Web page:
Unfortunately I haven’t done a direct comparison in a way that would enable me to sensibly recommend one over the other and I haven’t had any experience with an ultraRendu.

One bit of gear that did make a difference in my microRendu system was the UltraCap LPS-1.2. This definitely increased the dynamics in my system. Would another less expensive LPS have done the same ? I can’t say.

Edit: One thing I would say about the price differential between a second hand microRendu and a new ultraRendu is that spending that money on a room treatment wav to convolve in Roon is likely to make a bigger impact.


This should be everyone’s take-home. There are no bad choices here. Plus, in all likelihood (and this coming from someone who’s happy to use such devices rather than a Pi), a bit is a bit, anyway.

and that, too… 3… 2… 1… “Dirac, or better yet, Trinnov, add-on for Roon !!!” :wink:


I’ve had an ultraRendu in my system for nearly a year, feeding the DAC in a Hegel H190, with Roon core running on a Mac mini. It cost me about 1,000 Canadian pesos (with sBooster PS). It works flawlessly. It sounds great. I’m very happy with it, especially having faffed around with DNLA, UpNP etc., as all I have to do is switch to Roon on my MacBook Pro where the controller is and turn the amp on. Haven’t had a chance to A/B with a similar product like Allo’s offerings, which by all accounts are also excellent, but it definitely sounds better than the Mac mini directly feeding the Hegel. In fact, the Roon Ready implementation from Hegel (whenever it arrives) is going to have to be pretty darned good to make me switch. You’d be happy with either Allo or Sonore offerings I’m sure.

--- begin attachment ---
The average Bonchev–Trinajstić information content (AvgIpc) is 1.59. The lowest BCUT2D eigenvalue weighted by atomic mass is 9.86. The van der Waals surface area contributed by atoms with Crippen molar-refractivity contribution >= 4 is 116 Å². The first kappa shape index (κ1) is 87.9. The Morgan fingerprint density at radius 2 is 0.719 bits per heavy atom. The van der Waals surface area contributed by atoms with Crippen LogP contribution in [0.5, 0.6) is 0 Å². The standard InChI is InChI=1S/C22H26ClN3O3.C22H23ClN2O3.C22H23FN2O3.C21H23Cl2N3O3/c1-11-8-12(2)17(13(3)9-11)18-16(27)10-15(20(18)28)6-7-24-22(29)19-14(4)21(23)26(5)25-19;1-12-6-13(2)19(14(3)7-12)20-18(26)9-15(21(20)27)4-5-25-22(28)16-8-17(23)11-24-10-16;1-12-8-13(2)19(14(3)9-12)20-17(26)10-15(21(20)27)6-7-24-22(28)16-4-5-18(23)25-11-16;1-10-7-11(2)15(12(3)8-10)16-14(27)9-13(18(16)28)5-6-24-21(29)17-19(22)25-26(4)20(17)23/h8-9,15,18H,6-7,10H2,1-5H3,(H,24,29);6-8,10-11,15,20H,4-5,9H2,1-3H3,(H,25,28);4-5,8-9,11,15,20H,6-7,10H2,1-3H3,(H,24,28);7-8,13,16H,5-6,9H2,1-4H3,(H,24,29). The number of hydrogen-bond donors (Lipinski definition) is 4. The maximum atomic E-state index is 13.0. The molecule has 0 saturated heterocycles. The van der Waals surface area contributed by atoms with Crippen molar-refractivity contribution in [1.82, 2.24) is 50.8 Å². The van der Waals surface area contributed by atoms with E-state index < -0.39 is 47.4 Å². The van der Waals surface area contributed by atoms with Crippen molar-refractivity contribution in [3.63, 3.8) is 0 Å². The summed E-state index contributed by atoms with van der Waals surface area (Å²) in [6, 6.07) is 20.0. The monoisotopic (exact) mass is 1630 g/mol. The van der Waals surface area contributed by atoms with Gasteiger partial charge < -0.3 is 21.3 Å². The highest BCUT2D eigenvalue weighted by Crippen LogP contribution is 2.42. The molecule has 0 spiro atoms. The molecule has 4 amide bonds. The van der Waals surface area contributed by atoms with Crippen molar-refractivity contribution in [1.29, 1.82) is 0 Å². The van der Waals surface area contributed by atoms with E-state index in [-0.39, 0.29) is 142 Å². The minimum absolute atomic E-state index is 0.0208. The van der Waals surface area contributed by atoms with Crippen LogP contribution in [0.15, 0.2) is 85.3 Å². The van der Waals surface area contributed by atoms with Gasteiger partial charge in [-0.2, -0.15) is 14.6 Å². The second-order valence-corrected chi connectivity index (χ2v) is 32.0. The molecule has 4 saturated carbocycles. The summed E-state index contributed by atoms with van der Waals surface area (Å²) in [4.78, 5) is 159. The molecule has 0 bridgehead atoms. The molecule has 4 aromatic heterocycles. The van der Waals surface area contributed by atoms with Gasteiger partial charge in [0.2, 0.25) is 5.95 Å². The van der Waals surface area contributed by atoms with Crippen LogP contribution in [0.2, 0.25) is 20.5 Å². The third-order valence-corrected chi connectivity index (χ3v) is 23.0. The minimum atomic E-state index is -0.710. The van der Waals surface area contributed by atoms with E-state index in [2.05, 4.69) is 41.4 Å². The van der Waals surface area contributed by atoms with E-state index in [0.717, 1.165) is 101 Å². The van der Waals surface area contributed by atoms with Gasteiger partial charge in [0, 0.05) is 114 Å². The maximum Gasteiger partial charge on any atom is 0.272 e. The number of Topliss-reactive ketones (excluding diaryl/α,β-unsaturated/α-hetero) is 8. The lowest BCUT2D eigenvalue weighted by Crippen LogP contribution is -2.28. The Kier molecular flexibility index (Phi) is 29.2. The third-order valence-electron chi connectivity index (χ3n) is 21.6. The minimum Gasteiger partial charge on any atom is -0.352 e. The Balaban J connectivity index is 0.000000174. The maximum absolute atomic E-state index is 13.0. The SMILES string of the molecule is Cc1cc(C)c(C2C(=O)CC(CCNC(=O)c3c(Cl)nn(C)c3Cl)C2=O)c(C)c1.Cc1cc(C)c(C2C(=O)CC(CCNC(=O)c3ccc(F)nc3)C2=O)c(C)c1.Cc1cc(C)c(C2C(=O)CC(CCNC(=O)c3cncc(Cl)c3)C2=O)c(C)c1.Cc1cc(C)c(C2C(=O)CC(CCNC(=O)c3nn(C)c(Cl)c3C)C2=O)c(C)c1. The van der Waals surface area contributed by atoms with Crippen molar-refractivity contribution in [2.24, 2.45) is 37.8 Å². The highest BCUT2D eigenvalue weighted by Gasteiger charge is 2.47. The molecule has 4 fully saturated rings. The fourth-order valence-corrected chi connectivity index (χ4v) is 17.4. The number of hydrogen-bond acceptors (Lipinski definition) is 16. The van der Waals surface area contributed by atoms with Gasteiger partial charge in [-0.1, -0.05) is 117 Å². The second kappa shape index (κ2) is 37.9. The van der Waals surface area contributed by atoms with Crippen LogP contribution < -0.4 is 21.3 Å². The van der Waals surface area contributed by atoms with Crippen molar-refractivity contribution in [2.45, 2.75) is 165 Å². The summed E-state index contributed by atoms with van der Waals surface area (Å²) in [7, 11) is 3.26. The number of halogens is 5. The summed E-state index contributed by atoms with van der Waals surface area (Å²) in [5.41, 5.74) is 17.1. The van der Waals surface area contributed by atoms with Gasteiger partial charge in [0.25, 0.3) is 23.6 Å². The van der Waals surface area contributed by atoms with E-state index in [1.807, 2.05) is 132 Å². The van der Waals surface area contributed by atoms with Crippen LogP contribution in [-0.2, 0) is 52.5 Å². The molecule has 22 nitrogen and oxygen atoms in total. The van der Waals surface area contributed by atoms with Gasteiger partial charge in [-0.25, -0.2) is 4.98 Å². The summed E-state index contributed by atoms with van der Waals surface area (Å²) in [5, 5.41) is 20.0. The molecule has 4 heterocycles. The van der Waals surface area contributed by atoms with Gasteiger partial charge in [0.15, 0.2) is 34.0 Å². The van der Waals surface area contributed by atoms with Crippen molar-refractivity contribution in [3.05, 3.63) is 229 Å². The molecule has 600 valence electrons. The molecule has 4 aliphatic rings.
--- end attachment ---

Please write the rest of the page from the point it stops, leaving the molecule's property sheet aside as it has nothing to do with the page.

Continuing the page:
Thanks for everyone’s input. I am curious if anyone has experience with the Bluesound Node 2 or 2i and should I consider as a possible solution.

Thank you

Am I right in thinking that Daniel has used these @Rugby ?